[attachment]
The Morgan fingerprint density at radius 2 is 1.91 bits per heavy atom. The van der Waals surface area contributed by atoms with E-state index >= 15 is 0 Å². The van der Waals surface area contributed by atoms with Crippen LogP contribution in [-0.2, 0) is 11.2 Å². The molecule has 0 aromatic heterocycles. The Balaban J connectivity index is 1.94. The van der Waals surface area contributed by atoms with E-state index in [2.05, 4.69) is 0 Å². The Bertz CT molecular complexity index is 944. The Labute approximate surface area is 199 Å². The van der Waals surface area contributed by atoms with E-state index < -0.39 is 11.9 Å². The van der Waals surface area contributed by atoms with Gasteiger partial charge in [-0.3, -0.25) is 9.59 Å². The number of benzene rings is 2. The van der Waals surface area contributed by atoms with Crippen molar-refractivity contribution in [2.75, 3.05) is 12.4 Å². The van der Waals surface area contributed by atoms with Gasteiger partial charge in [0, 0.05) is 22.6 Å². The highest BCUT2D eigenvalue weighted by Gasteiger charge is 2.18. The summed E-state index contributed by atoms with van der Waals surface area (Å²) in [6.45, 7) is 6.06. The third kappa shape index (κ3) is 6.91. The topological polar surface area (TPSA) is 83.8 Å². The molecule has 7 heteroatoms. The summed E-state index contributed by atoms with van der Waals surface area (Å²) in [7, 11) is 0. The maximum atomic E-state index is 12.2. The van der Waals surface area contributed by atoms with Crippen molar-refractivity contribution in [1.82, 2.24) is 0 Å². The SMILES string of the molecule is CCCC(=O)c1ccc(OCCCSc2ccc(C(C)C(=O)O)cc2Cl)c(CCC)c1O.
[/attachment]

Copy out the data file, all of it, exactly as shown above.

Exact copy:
The Morgan fingerprint density at radius 2 is 1.91 bits per heavy atom. The van der Waals surface area contributed by atoms with E-state index >= 15 is 0 Å². The van der Waals surface area contributed by atoms with Crippen LogP contribution in [-0.2, 0) is 11.2 Å². The molecule has 0 aromatic heterocycles. The Balaban J connectivity index is 1.94. The van der Waals surface area contributed by atoms with E-state index in [2.05, 4.69) is 0 Å². The Bertz CT molecular complexity index is 944. The Labute approximate surface area is 199 Å². The van der Waals surface area contributed by atoms with E-state index < -0.39 is 11.9 Å². The van der Waals surface area contributed by atoms with Gasteiger partial charge in [-0.3, -0.25) is 9.59 Å². The number of benzene rings is 2. The van der Waals surface area contributed by atoms with Crippen molar-refractivity contribution in [2.75, 3.05) is 12.4 Å². The van der Waals surface area contributed by atoms with Gasteiger partial charge in [0, 0.05) is 22.6 Å². The highest BCUT2D eigenvalue weighted by Gasteiger charge is 2.18. The summed E-state index contributed by atoms with van der Waals surface area (Å²) in [6.45, 7) is 6.06. The third kappa shape index (κ3) is 6.91. The topological polar surface area (TPSA) is 83.8 Å². The molecule has 7 heteroatoms. The summed E-state index contributed by atoms with van der Waals surface area (Å²) in [7, 11) is 0. The maximum atomic E-state index is 12.2. The van der Waals surface area contributed by atoms with Crippen molar-refractivity contribution in [1.82, 2.24) is 0 Å². The SMILES string of the molecule is CCCC(=O)c1ccc(OCCCSc2ccc(C(C)C(=O)O)cc2Cl)c(CCC)c1O.